Save Point: The Blacksmith’s Wife
There are very few video games my husband and I can play together. While we both like games, we have completely different tastes. With few exceptions, I will always choose a turn-based RPG set in a fantasy world. With few exceptions, he will always choose a first-person shooter set in an apocalyptic wasteland. When we stumbled upon Diablo III, we finally found something that scratched both our itches.
The first time we played, I was a female monk (Claire) and he was a male demon hunter (buttons). The lower-case B was intentional. My husband also does things like set his alarm for 7:48, while I stick to increments of five. He laughs when I grab at his phone, trying to punch the numbers up or down to 7:45 or 7:50.
I liked Diablo III because it featured an epic quest and NPCs with backstories. My husband liked these things too, but buttons had a tendency to practice somersaulting and dodging around the room while Claire stood stoically and scrolled through window after window of characters’ sorrowful monologues, ones that spoke of farms torched, families stolen, and dreams obliterated. Sometimes I took too long equipping armor. Sometimes he teased me about the fact that, until several hours into the game, my character had no pants. We each brought a different style to the table, but each time we made it through.
And each time we played, we learned a little more. Once, I was a male wizard (Raul). My husband was a female paladin (stickers). We chuckled at the fact that Raul was written as cocky—a far cry from the capable but ever gracious Claire—though the heroes could have just as easily been left silent for all the development they’re given. We eventually played all the character classes, enjoying the variation in skills learned, weapons found and forged, and dungeons randomly generated by code, never the same floorplan twice. Even minor monsters shifted with each play—Claire and buttons tangled with The Devourer of Princes, Raul and stickers The Breaker of Spines, and so on. We discovered new strategies and refined our teamwork as we wound our way through marshes and caverns, donning gloves that dripped with mysterious fluid or maces that shone with blue light. Diablo III has high replay value because so much is unfixed. So much changes every time.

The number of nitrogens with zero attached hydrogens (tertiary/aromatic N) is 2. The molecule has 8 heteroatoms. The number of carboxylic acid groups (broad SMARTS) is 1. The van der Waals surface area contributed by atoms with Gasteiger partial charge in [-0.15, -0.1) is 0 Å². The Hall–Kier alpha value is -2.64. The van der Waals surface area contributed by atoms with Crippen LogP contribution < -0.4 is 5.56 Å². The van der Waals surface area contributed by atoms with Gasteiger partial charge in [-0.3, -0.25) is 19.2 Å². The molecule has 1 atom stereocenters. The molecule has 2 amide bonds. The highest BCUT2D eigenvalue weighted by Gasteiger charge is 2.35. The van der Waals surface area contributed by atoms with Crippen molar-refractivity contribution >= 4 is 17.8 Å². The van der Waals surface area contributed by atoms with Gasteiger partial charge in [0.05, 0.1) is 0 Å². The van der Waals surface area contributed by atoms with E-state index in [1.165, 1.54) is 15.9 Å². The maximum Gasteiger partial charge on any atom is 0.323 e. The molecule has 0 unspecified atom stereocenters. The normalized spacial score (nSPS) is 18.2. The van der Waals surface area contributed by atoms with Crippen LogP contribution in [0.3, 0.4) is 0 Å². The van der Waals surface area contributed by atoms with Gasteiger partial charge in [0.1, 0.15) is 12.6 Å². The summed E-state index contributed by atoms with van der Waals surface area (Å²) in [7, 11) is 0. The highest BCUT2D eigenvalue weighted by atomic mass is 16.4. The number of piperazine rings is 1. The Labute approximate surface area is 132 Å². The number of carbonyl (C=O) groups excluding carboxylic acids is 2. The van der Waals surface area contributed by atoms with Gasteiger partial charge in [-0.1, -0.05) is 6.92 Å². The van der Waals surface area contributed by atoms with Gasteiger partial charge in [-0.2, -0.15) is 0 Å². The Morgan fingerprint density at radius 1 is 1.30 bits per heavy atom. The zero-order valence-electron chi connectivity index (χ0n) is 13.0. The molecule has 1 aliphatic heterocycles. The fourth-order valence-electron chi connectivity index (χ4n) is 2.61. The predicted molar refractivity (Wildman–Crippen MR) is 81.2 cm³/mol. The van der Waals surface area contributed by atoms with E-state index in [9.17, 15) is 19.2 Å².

Yet not all changes. This is a role-playing game with set plot points, and you must clear certain hurdles to progress. One of these, which disturbs me every time, is the slaying of Mira Eamon, wife of Haedrig the Blacksmith. Early in the game, the blacksmith explains that his wife has been infected and will soon become a member of the undead. He begs for your help, asking you to share the burden of a terrible task: putting her out of her misery. The first time we played this I rolled my eyes. Great. Another woman fridged. And it’s true: in a game where things like magic healing potions exist, where players can set off traps mid-fight to defeat several enemies at once, where certain skills can even slow time, there is no way to save this woman. There is, to my knowledge, no cheat code, no hidden talisman, nothing to sway this fate. You have no choice but to accompany the blacksmith into the Cellar of the Damned, watch Mira belch up putrescence and transform into a demon, and cut her down. You push the buttons yourself. You choose the skills to make her die.
Though I enjoy this game enough to have played it several times, this scene always ties an uncomfortable knot in my stomach. And it’s not necessarily the killing of a woman—sadly, that’s nothing unique in pop culture. It’s not even that the game presents the opportunity to kill an unfortunately cursed innocent. What gets me every time is that there is no alternative. There is no way to sidestep it.